In an effort to perfect an image of herself standing in a pumpkin patch, area woman Jenny Holmsted carefully adjusted the exposure on the iPhone photo as if she were a National Geographic photographer.
Sources report that Holmsted tweaked the brightness in the photo with the meticulousness of a professional wildlife photographer capturing the world’s natural wonders.
Confidently uncapping his pen, sophomore Vincent Tomasi underlined the last line of the novel he was reading for his English seminar because that’s probably important. “It was a short line, but I figured it must be pretty critical, being the last line,” Tomasi said, drawing a little star next to the presumably significant final sentence.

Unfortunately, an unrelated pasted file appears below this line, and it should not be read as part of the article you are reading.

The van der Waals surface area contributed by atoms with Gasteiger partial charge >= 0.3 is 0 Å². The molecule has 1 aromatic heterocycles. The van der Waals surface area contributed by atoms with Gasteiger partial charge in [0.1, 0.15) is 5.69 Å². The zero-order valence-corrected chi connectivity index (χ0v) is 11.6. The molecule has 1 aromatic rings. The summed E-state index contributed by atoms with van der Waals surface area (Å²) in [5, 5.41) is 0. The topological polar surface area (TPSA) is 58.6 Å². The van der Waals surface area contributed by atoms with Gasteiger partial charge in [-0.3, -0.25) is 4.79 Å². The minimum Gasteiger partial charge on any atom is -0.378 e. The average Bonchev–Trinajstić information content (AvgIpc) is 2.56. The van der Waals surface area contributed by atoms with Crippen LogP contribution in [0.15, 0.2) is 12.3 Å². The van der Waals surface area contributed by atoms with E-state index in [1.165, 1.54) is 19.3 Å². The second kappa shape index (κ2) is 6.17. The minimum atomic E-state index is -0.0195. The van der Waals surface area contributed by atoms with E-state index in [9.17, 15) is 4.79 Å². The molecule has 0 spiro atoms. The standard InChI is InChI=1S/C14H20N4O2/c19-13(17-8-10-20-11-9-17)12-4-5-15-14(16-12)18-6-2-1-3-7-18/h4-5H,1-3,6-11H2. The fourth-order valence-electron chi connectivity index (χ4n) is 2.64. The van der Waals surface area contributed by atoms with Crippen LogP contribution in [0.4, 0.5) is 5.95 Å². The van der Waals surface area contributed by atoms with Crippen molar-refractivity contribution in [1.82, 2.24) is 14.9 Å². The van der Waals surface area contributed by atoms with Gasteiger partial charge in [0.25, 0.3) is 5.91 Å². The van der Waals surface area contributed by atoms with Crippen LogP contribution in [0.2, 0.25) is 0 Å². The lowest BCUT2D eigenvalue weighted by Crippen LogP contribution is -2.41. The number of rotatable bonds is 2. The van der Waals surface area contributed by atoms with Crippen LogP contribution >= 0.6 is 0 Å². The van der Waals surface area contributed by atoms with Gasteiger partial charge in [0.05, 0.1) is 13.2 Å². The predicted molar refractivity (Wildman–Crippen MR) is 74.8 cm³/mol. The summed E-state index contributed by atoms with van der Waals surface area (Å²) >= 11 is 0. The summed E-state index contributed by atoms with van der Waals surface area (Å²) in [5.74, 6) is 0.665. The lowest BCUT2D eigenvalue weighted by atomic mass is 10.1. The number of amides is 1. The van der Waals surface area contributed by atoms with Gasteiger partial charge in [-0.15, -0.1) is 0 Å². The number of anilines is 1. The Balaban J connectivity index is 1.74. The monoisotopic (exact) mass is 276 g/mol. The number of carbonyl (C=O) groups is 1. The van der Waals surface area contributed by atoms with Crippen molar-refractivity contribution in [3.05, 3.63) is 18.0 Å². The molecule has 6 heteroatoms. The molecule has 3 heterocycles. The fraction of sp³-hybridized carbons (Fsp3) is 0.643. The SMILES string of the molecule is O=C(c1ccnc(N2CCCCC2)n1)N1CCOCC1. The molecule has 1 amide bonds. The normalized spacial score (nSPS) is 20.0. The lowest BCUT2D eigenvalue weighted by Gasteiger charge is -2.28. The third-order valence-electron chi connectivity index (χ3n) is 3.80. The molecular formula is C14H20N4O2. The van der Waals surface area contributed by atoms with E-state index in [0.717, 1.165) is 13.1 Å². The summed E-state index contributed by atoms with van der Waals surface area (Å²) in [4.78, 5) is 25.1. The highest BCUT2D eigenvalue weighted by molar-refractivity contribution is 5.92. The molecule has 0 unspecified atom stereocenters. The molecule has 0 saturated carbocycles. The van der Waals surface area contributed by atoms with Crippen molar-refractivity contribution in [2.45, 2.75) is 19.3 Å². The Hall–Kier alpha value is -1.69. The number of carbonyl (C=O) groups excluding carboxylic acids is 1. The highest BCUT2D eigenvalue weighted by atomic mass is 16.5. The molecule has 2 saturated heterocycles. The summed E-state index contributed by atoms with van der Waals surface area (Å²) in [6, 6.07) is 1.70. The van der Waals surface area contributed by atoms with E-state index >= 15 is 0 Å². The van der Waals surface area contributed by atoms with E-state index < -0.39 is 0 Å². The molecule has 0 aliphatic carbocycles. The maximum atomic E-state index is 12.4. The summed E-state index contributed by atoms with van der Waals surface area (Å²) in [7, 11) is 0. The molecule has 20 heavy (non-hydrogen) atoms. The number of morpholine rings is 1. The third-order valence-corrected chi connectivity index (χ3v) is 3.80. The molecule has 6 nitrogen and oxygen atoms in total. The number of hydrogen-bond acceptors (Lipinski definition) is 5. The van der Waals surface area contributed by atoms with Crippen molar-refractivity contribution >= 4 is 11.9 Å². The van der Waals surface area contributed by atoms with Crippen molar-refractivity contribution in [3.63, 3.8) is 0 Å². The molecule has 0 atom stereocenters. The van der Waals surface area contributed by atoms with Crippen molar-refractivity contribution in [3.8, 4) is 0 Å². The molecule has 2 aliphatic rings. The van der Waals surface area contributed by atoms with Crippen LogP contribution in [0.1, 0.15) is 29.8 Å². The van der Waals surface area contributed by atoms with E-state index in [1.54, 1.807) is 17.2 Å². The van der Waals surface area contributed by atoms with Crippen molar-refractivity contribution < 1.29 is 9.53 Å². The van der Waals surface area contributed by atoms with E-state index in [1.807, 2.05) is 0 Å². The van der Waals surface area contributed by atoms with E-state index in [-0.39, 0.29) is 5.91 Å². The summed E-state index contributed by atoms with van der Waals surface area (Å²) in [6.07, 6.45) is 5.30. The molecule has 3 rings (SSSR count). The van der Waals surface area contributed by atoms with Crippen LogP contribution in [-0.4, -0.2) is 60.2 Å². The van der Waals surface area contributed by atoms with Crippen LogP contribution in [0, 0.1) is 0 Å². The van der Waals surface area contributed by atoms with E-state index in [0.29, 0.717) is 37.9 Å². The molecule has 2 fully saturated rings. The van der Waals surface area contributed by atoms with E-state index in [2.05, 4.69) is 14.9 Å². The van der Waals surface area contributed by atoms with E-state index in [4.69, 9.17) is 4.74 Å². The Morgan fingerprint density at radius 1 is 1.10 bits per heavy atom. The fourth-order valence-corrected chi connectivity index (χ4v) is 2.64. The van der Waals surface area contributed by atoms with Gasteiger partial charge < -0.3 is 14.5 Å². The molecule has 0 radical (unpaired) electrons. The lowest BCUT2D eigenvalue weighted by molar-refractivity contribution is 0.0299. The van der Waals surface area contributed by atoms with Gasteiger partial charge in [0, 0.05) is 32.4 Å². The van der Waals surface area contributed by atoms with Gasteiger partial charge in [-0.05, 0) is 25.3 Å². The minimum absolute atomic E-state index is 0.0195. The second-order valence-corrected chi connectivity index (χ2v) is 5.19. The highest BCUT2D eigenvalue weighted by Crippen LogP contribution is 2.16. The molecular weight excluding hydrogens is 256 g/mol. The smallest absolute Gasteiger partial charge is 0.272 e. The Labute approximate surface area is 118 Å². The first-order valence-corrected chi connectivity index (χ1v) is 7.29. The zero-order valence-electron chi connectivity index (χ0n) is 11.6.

Audiences across the nation report that the sexy man in that movie is also a sexy man in real life. “He was so sexy in that movie,” a wide-eyed moviegoer said of the man. “And he’s so sexy when he’s not in movies. I thought it was just a costume that was making him so hot. But in pictures without that costume he is equally hot. It’s incredible.” Additionally, it appears that the short man in that movie is a short man in real life, too.
Staring at a blank Word document and thinking back on a generally pleasant, comfortable childhood, local writer Cindy Stockton wished her family was a little more fucked up.
“This would be a lot easier if I had some deep, underlying trauma caused by my dysfunctional family that’s been haunting me for years,” Stockton said.